As your skill grows, so will your knowledge of the market. Like any market you will find certain brand names take the cake by reputation or quality or price depending on what your priority is. Currently popular on the market with prices set at $150 and up are Chub carp rods, Shimano carp rods and Greys carp Rods. Your first carp fishing rod is likely going to be like your first car: it will get you where you need to go but it should give you an idea of what you really want and what you’re willing to spend to get it.

I hope this article has been helpful and please feel free to check out the rest of my carp fishing blog.

Friday, February 19, 2010

Carp Fishing Supplies For Beginners

Carp Fishing Gear for Beginners

So you want to get into carp fishing? Great, where do you start? Start with the basics: carp fishing supplies for beginners. Like any other sport, carp fishing takes the act of catching a fish and turns it into an artful skill. Learning how to bait them, hook them and reel them in requires a little equipment and the quality of equipment you buy can very depending on your devotion to carp fishing and how good you want to become.

First, buy yourself a good carp rod. To be fair, any rod and reel setup is likely to catch a carp but there are different types of carp fishing rods that are more designed to the task and they fall under a couple of categories. The first type is a telescopic rod. Take for instance the Alegra Carp Telescopic Rod. This 10’ 5’’ rod breaks down into seven sections but has a transport length of 35’’, meaning this rod travels well. Some carp poles are designed for distance casting, boasting a longer length about 12 or 13 feet in length. Others are designed for trolling or fishing in surf. The method of carp fishing dictates the best pole to use.

The next step is to buy yourself a spool of fishing line without which a rod isn’t going to do a whole lot of good. For beginner fishermen most experienced carpers will recommended that you buy an 8 pound test. An 8 pound test fishing line can net you a decent sized fish and keep up a good fight. If the carp you are fishing for in your area are larger, try a 12 lb line, or ask carp fishers in your area what they use. Also look for fishing line that has little memory.

Fishing line with a lot of memory will coil up easily leading to snags. In addition, consider monofilament line or other thin line. If the line is too thick, fish like carp can identify this and avoid it. That's why I don't recommend Kevlar fishing line, since you can see that stuff six feet deep in the water. When tying on hooks or lures be careful of which not you use. The worst kind of knot to tie is an overhand knot as it will cut into the fishing line. This weakens the line at that point and can dramatically increase your risk of losing your favorite carp lure, or your temper, or both.

Now that there’s a nice spool of line on the rod here comes the fun part of picking up your carp fishing supplies: deciding between carp bait and carp lures. Traditional baits used for carp include bread, lunch meat, cheese, and sticky smelly concoctions. Basically, you can try to bait the carp with your leftover lunch. But carp have a tendency to learn and many anglers have more success with a type of bait called boilies. Carp Boilies are artificial baits coming in an endless variety of colors sizes and flavors. Some are more successful than others but it comes down to finding your own preferences and settling on the ones you like best. These can vary from area to area, just like any style or technique of fishing.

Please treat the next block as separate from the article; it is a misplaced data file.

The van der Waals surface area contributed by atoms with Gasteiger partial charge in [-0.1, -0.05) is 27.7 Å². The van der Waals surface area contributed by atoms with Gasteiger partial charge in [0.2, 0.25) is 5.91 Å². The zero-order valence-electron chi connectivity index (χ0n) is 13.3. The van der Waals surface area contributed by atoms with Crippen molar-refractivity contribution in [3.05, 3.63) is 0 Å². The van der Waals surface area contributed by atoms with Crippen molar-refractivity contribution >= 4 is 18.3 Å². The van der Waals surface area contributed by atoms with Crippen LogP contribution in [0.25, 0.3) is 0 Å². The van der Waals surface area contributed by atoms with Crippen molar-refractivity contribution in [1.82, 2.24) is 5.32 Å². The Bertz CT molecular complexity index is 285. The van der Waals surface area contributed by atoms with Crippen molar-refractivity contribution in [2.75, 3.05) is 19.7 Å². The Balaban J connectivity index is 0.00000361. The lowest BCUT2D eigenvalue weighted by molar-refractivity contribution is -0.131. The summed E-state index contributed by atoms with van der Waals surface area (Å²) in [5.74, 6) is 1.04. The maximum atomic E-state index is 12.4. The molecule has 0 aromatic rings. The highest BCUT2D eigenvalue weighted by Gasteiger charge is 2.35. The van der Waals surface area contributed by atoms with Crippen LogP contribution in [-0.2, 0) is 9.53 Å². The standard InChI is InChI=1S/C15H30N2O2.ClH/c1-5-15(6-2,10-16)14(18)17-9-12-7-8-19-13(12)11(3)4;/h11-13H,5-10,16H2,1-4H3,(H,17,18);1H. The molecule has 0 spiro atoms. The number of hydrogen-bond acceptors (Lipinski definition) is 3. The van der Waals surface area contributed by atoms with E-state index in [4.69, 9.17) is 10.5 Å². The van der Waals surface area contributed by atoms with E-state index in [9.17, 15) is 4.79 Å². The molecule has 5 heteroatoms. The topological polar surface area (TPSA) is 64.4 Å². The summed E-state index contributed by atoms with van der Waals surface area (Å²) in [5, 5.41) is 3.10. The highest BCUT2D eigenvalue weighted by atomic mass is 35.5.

Boilies attach to the hair of a hair rig, which is one of the most popular types of rig used for carp fishing. Though making rigs can be difficult to master and is a study in and of itself, the hair rig is essentially bread and butter. Boilies can be bought as stable shelf life boilies (meaning they survive in their packaging at room temp), frozen boilies or homemade, which is discussion in and of itself. For best results use up your boilies during each session, as trying to keep them will allow them to lose flavor, color, and overall appeal to the carp.

Many other foods can be used as carp bait as well. Flavored dog biscuits have also been known to catch carp. Carp will also eat anything naturally occurring including maggots, worms, and other such critters. So how do you figure out what bait to use? Trial and error. Figure out what the carp eats in its area and tempt it with a different look or flavor. Bloody meats such as liver or oily substances such as hemp are also popular. Experiment and find your preferences, or more importantly, find the carp bait that the trophy sized fish love in your neck of the woods.

You think you're done with carp fishing supplies yet? Not quite, my friend. Now we go back to the aforementioned rigs. Rigs basically determine how the bait is presented to the carp. It matters not only what bait you use but how the carp perceives the bait. If it can see the rig it generally won't bite. Finding the right carp rig for the job means knowing the conditions of the lake, the current behavior of the carp, their recent feeding patterns and good old fashioned trial and error. The only hard and fast rule is to rigs is to learn how to read the environment and predict the fish, and follow your gut if it tells you to try an unconventional rig.

Remember that a rig that works great in one lake for snagging trophy sized grass carp may be blanked in a very similar lake and even the most perfect rig will be worth nothing if you use the wrong sized hook or bait.